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Nootropics for Short-Term Memory - Quick, Accurate Recall for Peak Cognition

By Dave Wright

Short-term memory (also called active memory) can hold a small amount of information in a readily available state for a brief period of time. Nootropics for short-term memory can enhance this cognitive function in several ways.

This guide covers how natural nootropics for short-term memory support a key cognitive function for success in many areas of life that is used all day, every day, in nearly every situation.

History of Short-Term Memory

Nootropics for short-term memory enhance a key cognitive contributor to peak mental performance

Memory plays a monumental role in human perception. Indelibly tied to learning and cognition, memory is the mind’s process whereby we store and retrieve information – and it is crucial for every type of intelligence.

We use short-term memory, specifically, for everyday things like remembering a name or phone number, navigating our route to work, or finding the car keys.

Without using any tricks or techniques to improve it, short-term memory can last from around three seconds to approximately half a minute.

Theories dividing memory into short-term and long-term were first formulated in the 19th century.

During the 1960s, researchers developed the widely accepted “stage model”  hypothesis.<1>

This particular model outlines a specific sequence of encoding, storing, and retrieving memories wherein short-term memory operates during the storage phase.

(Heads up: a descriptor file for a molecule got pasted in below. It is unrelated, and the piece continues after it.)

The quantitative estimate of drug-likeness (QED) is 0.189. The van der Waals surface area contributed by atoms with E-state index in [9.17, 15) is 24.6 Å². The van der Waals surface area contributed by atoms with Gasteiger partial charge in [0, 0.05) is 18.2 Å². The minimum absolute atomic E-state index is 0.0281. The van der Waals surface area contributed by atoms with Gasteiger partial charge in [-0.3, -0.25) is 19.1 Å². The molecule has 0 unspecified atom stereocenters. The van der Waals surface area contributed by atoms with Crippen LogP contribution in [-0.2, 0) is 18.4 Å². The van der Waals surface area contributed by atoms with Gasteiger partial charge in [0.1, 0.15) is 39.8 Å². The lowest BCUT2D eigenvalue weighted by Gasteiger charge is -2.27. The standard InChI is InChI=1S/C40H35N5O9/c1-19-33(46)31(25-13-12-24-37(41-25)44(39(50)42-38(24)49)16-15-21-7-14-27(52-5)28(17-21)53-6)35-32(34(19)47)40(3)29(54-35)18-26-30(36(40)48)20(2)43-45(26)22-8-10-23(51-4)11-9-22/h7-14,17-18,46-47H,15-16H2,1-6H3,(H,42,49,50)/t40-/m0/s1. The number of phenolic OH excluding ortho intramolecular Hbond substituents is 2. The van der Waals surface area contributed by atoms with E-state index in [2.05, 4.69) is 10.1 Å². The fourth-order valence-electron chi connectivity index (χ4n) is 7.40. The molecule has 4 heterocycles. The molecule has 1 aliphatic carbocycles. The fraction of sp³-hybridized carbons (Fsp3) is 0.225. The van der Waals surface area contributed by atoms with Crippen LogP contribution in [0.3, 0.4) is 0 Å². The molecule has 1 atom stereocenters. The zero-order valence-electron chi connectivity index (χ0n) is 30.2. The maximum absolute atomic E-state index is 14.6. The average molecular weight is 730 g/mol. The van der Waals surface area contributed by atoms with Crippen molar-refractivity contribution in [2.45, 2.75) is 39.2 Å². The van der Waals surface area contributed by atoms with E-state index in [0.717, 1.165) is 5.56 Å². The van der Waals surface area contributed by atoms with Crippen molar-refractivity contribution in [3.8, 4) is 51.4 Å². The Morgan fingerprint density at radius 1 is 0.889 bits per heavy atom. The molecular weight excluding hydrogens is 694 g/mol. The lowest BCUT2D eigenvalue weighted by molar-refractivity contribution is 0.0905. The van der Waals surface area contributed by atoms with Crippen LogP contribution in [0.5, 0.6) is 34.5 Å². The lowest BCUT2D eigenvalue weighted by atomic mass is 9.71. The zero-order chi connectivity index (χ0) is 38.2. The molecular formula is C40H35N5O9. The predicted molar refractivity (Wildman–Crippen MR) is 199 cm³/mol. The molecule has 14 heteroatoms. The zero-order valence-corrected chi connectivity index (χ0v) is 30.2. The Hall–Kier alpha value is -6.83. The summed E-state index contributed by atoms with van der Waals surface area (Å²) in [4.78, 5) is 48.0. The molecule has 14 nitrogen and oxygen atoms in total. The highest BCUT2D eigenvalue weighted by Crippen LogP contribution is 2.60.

Two types of short-term memory are engaged during the storage phase – sensory memory and working memory.

Sensory Memory

Sensory memory is what most people are actually referring to when they think of short-term memory. Sensory memory is the first function of memory, filtering incoming stimulus and deciding whether the information is important or not.

Lightning fast, it generally processes one to three bits of information at a time, storing them in a unilateral location for three to four seconds at most.

Working Memory

If information is deemed valuable enough, sensory memory sends it on to working memory. Working memory can manipulate the information in the present and can retain around seven pieces of information at a time.

Working memory stores information throughout several different brain locations, depending on the type of information, and it can last for up to 30 seconds with memory rehearsal.<2>

  • Verbal (phonological) techniques like repeating a person’s name or telephone number out loud can help ensure information gets transferred from sensory memories to working memory.

Short Term Memory vs. Working Memory

Baddeley and Hitch’s influential 1986 working memory model introduced three short-term mechanisms:<3>

The central executive function absorbs information and allocates it to one or both of two subsystems – the phonological loop and the visuospatial sketchpad.

The phonological loop processes spoken and written information and can reinforce short-term memory when you repeat information out loud or write it down. This loop consists of two sections:

  1. The phonological store is closely linked to inner ear mechanisms and speech perception. It stores verbal information for one to two seconds.